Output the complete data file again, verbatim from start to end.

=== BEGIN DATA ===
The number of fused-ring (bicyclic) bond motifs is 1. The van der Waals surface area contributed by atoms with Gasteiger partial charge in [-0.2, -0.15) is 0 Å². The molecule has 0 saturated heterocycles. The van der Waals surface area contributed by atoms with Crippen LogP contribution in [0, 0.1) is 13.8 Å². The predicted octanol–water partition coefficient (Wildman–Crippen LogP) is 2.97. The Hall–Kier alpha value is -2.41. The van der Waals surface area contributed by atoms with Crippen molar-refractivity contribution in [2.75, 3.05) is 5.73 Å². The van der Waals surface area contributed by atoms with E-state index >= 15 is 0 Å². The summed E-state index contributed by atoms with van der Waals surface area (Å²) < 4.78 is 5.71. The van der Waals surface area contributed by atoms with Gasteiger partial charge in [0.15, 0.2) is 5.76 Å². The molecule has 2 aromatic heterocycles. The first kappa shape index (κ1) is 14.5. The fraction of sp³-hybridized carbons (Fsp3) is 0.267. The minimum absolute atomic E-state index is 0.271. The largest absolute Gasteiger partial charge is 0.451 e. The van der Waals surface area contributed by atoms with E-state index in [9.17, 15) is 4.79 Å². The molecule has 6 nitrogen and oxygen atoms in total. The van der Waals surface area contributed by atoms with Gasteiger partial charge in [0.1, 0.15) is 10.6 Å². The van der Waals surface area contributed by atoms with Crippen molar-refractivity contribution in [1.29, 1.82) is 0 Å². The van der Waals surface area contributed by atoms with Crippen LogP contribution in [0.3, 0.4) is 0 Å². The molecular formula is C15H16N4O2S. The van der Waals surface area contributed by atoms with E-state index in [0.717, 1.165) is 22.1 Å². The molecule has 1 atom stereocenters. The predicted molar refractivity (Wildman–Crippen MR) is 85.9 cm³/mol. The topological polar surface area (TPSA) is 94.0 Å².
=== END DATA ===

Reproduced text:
The number of fused-ring (bicyclic) bond motifs is 1. The van der Waals surface area contributed by atoms with Gasteiger partial charge in [-0.2, -0.15) is 0 Å². The molecule has 0 saturated heterocycles. The van der Waals surface area contributed by atoms with Crippen LogP contribution in [0, 0.1) is 13.8 Å². The predicted octanol–water partition coefficient (Wildman–Crippen LogP) is 2.97. The Hall–Kier alpha value is -2.41. The van der Waals surface area contributed by atoms with Crippen molar-refractivity contribution in [2.75, 3.05) is 5.73 Å². The van der Waals surface area contributed by atoms with E-state index >= 15 is 0 Å². The summed E-state index contributed by atoms with van der Waals surface area (Å²) < 4.78 is 5.71. The van der Waals surface area contributed by atoms with Gasteiger partial charge in [0.15, 0.2) is 5.76 Å². The molecule has 2 aromatic heterocycles. The first kappa shape index (κ1) is 14.5. The fraction of sp³-hybridized carbons (Fsp3) is 0.267. The minimum absolute atomic E-state index is 0.271. The largest absolute Gasteiger partial charge is 0.451 e. The van der Waals surface area contributed by atoms with E-state index in [9.17, 15) is 4.79 Å². The molecule has 6 nitrogen and oxygen atoms in total. The van der Waals surface area contributed by atoms with Gasteiger partial charge in [0.1, 0.15) is 10.6 Å². The van der Waals surface area contributed by atoms with Crippen molar-refractivity contribution in [1.29, 1.82) is 0 Å². The van der Waals surface area contributed by atoms with Crippen LogP contribution in [0.3, 0.4) is 0 Å². The molecular formula is C15H16N4O2S. The van der Waals surface area contributed by atoms with E-state index in [0.717, 1.165) is 22.1 Å². The molecule has 1 atom stereocenters. The predicted molar refractivity (Wildman–Crippen MR) is 85.9 cm³/mol. The topological polar surface area (TPSA) is 94.0 Å².